Esta's Kitchen: Beer Roasted Veggies

Esta stocks up on her favorite ingredients.
Don Parkinson - Esta stocks up on her favorite ingredients.

Do you ever have one of those days where all of your problems are solved by the first sip?

(If you have to ask what “first sip” means then you have never had this happen to you, so should probs leave now and go read another column.)

But for the rest of you, my lovely little Estas-in-training, you know what I mean. You crack open that beer bottle or pop the cork on that wine… you raise the glass to your lips… the alcohol hits your tongue… you close your eyes.

Maybe there is a moan, and suddenly your long-ass, non-stop 10-hour day disappears.

Next to the opening credits of Star Wars, it is truly one of my favorite feelings ever.

I know some people in my life might take issue with this being one of my favorite feelings (cough-The Jackanator-cough) but in my defense... I just don’t care.

I cook with beer because days like this exist. Sometimes, if you are lucky, the recipe includes these directions: “Drink rest of beer while veggies are cooking.”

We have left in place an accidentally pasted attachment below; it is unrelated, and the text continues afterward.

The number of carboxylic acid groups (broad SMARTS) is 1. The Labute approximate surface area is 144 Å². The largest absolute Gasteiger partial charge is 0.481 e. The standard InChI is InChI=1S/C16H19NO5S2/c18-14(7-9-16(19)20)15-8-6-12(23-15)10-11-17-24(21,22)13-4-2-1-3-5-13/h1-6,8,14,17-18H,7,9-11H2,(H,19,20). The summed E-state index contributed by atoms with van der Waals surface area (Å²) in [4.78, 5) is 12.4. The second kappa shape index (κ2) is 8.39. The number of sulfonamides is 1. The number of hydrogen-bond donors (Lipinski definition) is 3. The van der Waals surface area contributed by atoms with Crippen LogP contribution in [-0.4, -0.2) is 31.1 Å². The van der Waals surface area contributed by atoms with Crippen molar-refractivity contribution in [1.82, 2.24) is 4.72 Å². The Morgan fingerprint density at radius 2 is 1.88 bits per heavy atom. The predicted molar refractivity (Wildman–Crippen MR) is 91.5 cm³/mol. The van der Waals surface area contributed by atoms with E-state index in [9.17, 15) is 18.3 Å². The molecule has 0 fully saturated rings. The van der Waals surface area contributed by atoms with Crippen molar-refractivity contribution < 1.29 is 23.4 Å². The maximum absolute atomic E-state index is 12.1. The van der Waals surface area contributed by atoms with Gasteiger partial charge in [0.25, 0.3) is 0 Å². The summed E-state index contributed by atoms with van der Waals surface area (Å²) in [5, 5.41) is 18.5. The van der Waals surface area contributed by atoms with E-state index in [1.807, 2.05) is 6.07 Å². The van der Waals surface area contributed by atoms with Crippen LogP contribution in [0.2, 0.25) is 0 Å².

Beer Roasted Veggies

(Recipe can apply to any vegetable)
  • 12 oz fresh green beans, tips removed
  • 2 T to ¼ cup olive oil, depending on your diet
  • ½ cup beer (I used Sam Adams Winter Lager)
  • 1 T (at least) garlic powder
  • Pinch of cayenne pepper
  • Salt and pepper to taste

Preheat oven to 400 degrees. In medium-sized bowl, mix veggies with oil, spices, and ¼ cup of beer. Mix well so that all the veggies are coated.

Spread mixture on a cookie sheet (make sure you have cookie sheet with sides, as there will be plenty of liquid). Cook for 15 to 20 minutes.

Green beans roast fast, but a more sturdy vegetable like carrots, parsnips or potatoes might take longer. You are looking for the vegetables to be a caramel brown color and soft, but not mushy.

Important: Drink the rest of the beer while the vegetables roast!

After the pan comes out of oven add the rest of the beer (1/4 cup) right away. With a wooden spoon or spatula toss the vegetables around in the beer and scrape up the juicy bits from the bottom of the sheet.

Leave on the sheet ‘til ready to plate up and serve.

Chances are one of “those days” happens during the dark week of stupid Daylight Savings Time. Who thought up this dumb ass holiday anyways? That was a rhetorical question: I don’t really care. I would like to share with you a few lines from a text that I received from The Jackonator earlier this week that I believe perfectly sum up my feelings on the subject:

“It’s just evil and there’s no purpose to it. If I could get my hands around the throat of the person who started this, they wouldn’t last long...”